Once a model is estimated it should be checked that it represents the data features adequately. For this purpose a rich toolkit is available. For example, descriptive tools such as plotting the residuals and residual autocorrelations may help to detect model deficiencies. In addition, more formal methods such as tests for residual autocorrelation, conditional heteroskedasticity, nonnormality and structural stability or tests for parameter redundancy may be applied.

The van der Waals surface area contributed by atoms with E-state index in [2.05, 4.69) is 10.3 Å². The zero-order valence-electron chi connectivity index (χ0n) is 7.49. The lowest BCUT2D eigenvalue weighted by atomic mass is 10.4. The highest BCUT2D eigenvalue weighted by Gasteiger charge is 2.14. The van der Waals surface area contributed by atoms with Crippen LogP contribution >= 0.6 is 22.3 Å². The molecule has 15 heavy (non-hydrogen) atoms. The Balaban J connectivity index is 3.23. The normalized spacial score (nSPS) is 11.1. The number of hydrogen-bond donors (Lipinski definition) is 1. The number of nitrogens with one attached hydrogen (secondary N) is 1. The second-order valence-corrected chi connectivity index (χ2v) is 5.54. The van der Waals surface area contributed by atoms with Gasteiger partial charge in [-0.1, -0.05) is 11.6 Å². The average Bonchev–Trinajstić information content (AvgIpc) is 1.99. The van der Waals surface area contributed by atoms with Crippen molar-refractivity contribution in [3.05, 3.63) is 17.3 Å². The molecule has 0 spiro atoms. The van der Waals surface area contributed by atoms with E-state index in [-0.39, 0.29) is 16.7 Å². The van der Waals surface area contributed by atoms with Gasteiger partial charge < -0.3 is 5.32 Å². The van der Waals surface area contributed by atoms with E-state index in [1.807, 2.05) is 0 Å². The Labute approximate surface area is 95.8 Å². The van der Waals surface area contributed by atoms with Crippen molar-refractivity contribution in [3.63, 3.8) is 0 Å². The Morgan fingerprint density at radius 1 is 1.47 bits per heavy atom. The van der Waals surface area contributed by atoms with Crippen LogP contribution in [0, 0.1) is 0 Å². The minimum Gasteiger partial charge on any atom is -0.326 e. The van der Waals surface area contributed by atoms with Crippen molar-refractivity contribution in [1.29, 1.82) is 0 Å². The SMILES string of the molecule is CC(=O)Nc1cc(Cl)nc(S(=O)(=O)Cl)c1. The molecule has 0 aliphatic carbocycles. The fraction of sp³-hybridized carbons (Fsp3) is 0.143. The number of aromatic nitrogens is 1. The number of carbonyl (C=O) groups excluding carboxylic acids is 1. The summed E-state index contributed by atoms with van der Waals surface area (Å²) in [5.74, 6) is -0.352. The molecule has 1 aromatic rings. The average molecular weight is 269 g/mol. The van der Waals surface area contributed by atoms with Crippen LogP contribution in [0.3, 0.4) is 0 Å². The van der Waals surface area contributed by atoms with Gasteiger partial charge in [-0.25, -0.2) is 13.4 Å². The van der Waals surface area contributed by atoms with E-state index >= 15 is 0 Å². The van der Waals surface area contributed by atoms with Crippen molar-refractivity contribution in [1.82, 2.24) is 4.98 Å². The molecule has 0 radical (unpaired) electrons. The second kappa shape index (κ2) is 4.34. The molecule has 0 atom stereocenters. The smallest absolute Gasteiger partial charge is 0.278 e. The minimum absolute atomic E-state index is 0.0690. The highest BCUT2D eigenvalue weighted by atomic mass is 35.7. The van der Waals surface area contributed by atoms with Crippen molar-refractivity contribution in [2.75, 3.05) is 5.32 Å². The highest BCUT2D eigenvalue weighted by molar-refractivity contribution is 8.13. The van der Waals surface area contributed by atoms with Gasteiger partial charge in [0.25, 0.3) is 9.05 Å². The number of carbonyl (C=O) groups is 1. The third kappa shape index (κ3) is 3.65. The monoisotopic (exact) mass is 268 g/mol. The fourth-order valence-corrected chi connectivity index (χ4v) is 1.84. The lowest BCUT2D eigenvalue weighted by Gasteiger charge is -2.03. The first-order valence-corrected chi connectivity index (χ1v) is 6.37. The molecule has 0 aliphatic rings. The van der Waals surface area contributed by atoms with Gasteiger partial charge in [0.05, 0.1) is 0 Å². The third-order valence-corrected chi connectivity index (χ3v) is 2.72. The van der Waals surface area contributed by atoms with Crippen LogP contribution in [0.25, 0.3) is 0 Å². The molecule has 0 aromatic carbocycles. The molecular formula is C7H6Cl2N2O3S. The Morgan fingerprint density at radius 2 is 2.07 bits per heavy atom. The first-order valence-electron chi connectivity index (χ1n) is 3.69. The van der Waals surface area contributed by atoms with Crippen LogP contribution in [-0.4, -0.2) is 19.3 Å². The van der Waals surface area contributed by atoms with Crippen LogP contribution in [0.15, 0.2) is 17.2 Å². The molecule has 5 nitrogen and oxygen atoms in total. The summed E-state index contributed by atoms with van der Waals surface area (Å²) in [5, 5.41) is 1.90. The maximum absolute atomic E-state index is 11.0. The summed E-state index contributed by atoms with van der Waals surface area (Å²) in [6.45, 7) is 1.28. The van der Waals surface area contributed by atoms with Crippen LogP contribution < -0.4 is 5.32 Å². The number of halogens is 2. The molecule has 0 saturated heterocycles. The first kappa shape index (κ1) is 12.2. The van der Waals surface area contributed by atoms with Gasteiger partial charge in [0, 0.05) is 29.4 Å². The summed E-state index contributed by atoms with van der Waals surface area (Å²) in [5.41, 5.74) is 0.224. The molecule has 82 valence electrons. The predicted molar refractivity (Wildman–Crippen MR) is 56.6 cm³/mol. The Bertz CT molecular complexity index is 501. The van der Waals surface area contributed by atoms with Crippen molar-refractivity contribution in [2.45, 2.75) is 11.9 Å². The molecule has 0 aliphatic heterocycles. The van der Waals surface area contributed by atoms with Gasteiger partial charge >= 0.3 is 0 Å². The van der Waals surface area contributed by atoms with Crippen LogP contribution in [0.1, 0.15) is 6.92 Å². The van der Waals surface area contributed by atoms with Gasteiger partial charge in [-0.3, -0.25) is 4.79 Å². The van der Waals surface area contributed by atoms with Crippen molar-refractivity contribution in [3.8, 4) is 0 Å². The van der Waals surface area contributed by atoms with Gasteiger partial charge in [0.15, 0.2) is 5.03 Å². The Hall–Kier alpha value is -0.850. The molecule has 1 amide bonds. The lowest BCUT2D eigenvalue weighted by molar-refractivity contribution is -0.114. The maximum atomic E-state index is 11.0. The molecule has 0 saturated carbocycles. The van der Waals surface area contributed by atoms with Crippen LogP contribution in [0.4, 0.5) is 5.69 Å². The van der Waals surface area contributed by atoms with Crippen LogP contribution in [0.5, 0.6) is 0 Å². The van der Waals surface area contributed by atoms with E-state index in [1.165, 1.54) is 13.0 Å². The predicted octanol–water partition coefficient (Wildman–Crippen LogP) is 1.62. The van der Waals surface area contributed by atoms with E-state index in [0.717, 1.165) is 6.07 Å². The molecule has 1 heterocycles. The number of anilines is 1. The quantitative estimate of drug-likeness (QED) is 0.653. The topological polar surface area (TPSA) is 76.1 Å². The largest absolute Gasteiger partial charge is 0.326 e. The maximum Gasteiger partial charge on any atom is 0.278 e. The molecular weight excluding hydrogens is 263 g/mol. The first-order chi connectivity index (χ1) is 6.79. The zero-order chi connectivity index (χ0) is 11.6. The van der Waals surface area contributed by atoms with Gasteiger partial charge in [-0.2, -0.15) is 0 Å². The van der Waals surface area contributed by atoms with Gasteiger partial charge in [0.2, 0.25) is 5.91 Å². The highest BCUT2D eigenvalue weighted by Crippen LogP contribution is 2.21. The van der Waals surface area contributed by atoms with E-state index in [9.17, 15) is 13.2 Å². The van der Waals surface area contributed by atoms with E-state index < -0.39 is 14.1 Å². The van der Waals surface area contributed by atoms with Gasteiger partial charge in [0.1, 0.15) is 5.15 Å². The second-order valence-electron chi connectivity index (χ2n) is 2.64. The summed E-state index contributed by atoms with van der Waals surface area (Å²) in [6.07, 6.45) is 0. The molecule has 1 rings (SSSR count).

If some of the time series variables to be modelled with a VAR have stochastic trends, that is, they behave similarly to a random walk, then another model setup may be more useful for analyzing especially the trending properties of the variables. Stochastic trends in some of the variables are generated by models with unit roots in the VAR operator, that is, $\det (I_K-A_1z-\cdots -A_pz^p)=0$ for $z=1$. Variables with such trends are nonstationary and not stable. They are often called integrated. They can be made stationary by differencing. Moreover, they are called cointegrated if stationary linear combinations exist or, in other words, if some variables are driven by the same stochastic trend. Cointegration relations are often of particular interest in economic studies. In that case, reparameterizing the standard VAR model such that the cointegration relations appear directly may be useful. The so-called vector error correction model (VECM) of the form $$ \Delta y_t = Dd_t+\Pi y_{t-1}+\Gamma_1 \Delta y_{t-1} + \cdots + \Gamma_{p-1} \Delta y_{t-p+1} +u_t $$ is a simple example of such a reparametrization, where $\Delta$ denotes the differencing operator defined such that $\Delta y_t=y_t-y_{t-1}$, $\Pi= -(I_K-A_1-\cdots -A_p)$ and $\Gamma_i= -(A_{i+1}+\cdots +A_p)$ for $i=1,\dots,p-1$. This parametrization is obtained by subtracting $y_{t-1}$ from both sides of the standard VAR representation and rearranging terms. Its advantage is that $\Pi$ can be decomposed such that the cointegration relations are directly present in the model. More precisely, if all variables are stationary after differencing once, and there are $K-r$ common trends, then the matrix $\Pi$ has rank $r$ and can be decomposed as $\Pi=\alpha\beta'$, where $\alpha$ and $\beta$ are $(K\times r)$ matrices of rank $r$ and $\beta$ contains the cointegration relations. A detailed statistical analysis of this model is presented in \can{joh:951} (see also Part II of \can{lue:05}).